The week has gone by very quickly. A typical day has been to arrive at the office at 9:00 AM. We spend an hour with Oksana, our manager, planning the activities for the upcoming visit with the Ambassador on October 12. We decide on a list of everything that needs to be accomplished that day. Then Mary and I have to sit back and watch Oksana become the proverbial one-armed paper hangar as she works on our to-do list. She makes and receives endless phone calls, emails, and personal visits. We hear her speaking in Russian. Sometimes she will end a phone call, smile and tell us in English “Okay that has been arranged”. We have no idea what has just been arranged but are glad that progress is being made. Part of our stress comes from the fact that we cannot get a direct sense of what is happening as all communication around us is happening in Russian. We do know that Oksana is making progress on many fronts. This week we got the design of a banner inviting the town of Molochansk to come celebrate our 15th anniversary.
Last Sunday afternoon, Mary and I took a drive south about 30 km to a place where there are some natural springs bubbling up from the hillside. We find this is a place we can go to relax. We take along some chairs from our apartment and like to sit there and read and watch the locals as they come through the area. The local people probably come to look at 2 strange foreigners, sitting on out of the place chairs, reading their books.
Soon after we arrived, a group of 30 children came through, each carrying containers for water. They had come to fill their bottles with fresh water from the springs. One of the adults supervising them guessed that we were from the “Mennonitesky Centrum”. We understood from her that they had come all the way from Tokmak - a good 50 km drive.
Couples frequently come to this location to take their wedding pictures. A wedding party arrived soon after we did. The groom and his best man wandered off to drink a beer and have a smoke. The bride stood in front of the main pool and spent her time talking on her cell phone while her maid of honour glared at me as I tried to sneak a picture. Not sure why they came as no photographer ever showed up for them.
As you can see in the picture with the children filling water containers, there are a number of religious icons on the grounds. Some people come to meditate and it is a special place for them. We observed one young lady spending time in front of each icon. She then came to the pool you can see in the picture with the bride. She entered the pool in street clothes, and commenced to fully immerse herself in the water. Each time she came to the surface she would cross herself with the Orthodox cross – that is top to bottom and right to left. It was a special moment for her and it would have been totally inappropriate for me to intrude by taking a picture.
We operate weekly medical clinics in the Mennonite Centre. Doctors come once a week to provide specialist services that are not readily available in our town. People make appointments with our receptionist for these visits. The Mennonite Centre pays the cost of this service and anybody is welcome to use them. The other day an elderly lady came to make an appointment. Her husband had brought her on a rather special type of vehicle. I followed her out when she left and got permission to take a picture. It truly was a “5 star” mode of transportation. It was a scooter converted into a pickup truck. I would love to borrow it next time I take Mary out for dinner.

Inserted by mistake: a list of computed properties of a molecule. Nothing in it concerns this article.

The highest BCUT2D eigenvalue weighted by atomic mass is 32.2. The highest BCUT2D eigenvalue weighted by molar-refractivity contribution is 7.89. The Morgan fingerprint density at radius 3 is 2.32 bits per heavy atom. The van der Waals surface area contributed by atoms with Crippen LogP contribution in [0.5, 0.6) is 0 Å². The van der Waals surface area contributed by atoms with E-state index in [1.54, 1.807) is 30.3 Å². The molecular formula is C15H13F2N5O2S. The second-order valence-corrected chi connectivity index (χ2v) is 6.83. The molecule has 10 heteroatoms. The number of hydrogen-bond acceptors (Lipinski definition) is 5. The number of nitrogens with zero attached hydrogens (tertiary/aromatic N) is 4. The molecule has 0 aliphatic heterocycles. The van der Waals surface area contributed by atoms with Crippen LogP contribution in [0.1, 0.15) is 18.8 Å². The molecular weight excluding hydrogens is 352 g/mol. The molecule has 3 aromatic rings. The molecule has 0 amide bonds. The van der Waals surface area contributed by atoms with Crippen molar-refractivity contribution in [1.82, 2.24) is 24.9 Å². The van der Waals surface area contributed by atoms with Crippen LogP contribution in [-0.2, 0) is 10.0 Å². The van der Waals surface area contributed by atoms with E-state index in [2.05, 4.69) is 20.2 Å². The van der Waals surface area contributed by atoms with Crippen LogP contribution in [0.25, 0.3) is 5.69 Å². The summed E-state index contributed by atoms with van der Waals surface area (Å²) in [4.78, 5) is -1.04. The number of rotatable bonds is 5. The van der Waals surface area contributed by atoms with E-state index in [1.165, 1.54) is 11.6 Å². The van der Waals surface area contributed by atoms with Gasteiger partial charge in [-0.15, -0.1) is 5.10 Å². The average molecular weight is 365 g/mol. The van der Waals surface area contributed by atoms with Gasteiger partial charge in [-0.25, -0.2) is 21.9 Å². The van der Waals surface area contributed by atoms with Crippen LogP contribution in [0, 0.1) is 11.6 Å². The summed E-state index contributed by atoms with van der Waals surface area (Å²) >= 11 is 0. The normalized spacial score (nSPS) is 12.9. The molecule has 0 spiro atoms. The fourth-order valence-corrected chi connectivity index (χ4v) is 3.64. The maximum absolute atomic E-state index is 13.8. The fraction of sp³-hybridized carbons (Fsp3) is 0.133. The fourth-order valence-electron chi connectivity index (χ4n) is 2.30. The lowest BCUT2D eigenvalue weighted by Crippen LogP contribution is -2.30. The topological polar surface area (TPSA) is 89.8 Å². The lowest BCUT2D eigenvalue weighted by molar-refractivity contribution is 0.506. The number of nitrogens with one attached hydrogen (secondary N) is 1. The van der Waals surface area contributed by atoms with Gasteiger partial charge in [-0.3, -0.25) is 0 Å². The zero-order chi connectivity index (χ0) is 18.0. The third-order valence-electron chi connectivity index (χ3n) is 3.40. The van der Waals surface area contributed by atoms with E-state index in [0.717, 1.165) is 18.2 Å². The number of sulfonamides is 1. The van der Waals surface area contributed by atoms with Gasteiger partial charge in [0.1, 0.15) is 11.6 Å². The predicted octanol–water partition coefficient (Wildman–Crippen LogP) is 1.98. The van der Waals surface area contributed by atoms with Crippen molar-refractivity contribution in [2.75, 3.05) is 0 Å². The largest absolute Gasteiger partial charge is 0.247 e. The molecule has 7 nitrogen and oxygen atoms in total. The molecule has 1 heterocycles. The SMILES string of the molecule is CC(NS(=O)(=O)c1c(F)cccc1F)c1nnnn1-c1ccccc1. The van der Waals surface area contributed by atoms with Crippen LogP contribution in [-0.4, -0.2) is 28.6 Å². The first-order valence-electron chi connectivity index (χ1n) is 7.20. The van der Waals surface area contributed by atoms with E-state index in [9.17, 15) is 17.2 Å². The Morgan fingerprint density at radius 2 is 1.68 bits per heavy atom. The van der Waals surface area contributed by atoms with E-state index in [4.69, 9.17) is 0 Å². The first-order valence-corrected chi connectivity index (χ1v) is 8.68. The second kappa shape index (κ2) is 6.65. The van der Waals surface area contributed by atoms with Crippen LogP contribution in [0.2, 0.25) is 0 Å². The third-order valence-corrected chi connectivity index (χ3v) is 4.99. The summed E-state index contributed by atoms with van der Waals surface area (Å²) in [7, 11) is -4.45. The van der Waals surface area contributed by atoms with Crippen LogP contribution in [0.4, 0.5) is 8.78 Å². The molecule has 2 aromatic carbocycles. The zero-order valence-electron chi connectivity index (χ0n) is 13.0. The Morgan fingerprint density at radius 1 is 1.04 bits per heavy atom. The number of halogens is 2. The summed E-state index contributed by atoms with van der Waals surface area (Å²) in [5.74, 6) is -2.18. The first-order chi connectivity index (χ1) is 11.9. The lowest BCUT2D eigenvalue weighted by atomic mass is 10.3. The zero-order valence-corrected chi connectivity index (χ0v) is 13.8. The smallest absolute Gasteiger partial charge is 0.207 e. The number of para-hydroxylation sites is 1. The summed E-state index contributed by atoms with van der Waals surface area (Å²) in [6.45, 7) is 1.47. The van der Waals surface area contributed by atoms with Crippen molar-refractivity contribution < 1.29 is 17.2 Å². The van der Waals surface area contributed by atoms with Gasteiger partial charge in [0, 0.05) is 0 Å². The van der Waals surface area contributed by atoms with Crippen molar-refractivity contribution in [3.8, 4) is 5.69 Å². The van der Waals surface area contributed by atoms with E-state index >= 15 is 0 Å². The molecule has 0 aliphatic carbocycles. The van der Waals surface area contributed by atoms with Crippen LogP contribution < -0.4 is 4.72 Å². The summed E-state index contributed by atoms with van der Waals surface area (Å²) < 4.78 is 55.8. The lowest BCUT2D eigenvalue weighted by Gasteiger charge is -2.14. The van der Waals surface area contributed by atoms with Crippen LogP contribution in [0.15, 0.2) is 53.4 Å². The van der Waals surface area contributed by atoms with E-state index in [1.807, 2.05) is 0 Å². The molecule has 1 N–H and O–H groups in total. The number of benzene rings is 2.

One morning we had a school class come to the Mennonite Centre. They have been working on a special project of mailing ‘Doves of Peace” to children around the world. The Mennonite Centre paid for the postage and as a thank you, the whole class came to get their picture taken in front of our building. The children are holding the doves with messages of peace as well as the addressed envelopes in which they will be mailed.
Friday we drove to Zaporozhye to pick up Ben (our FOMCU board chair) and Lil Stobbe who have come to participate in our October 12 meeting with the Ambassador. We also heard a concert from the Men’s Faith and Life choir, on tour from Manitoba, as they performed at a music school in Zaporozhye. There was a good size audience for the afternoon performance. The audience really liked the songs that had a strong harmony and showed it by their loud applause. People in the audience started to smile when the choir sang a song in Russian. Occasionally the smiles grew a bit stronger and people would look questioningly at their neighbours. I assume this occurred when they heard the pronunciation of a Russian word that was a bit foreign to them. It was a great concert and the audience gave them an enthusiastic standing ovation.
Next week we have the “big” event at the Mennonite Centre with the visit from Roman Waschuk, the Ambassador of Canada to Ukraine, and Senators’ Peter Harder and Don Plett. Will keep you posted.
If you wish to know more about the work of the Mennonite Centre, you can check out our web site at: http://www.mennonitecentre.ca/ or follow our daily activities on Facebook at: https://www.facebook.com/Mennonite-Centre-Ukraine-735361069838076/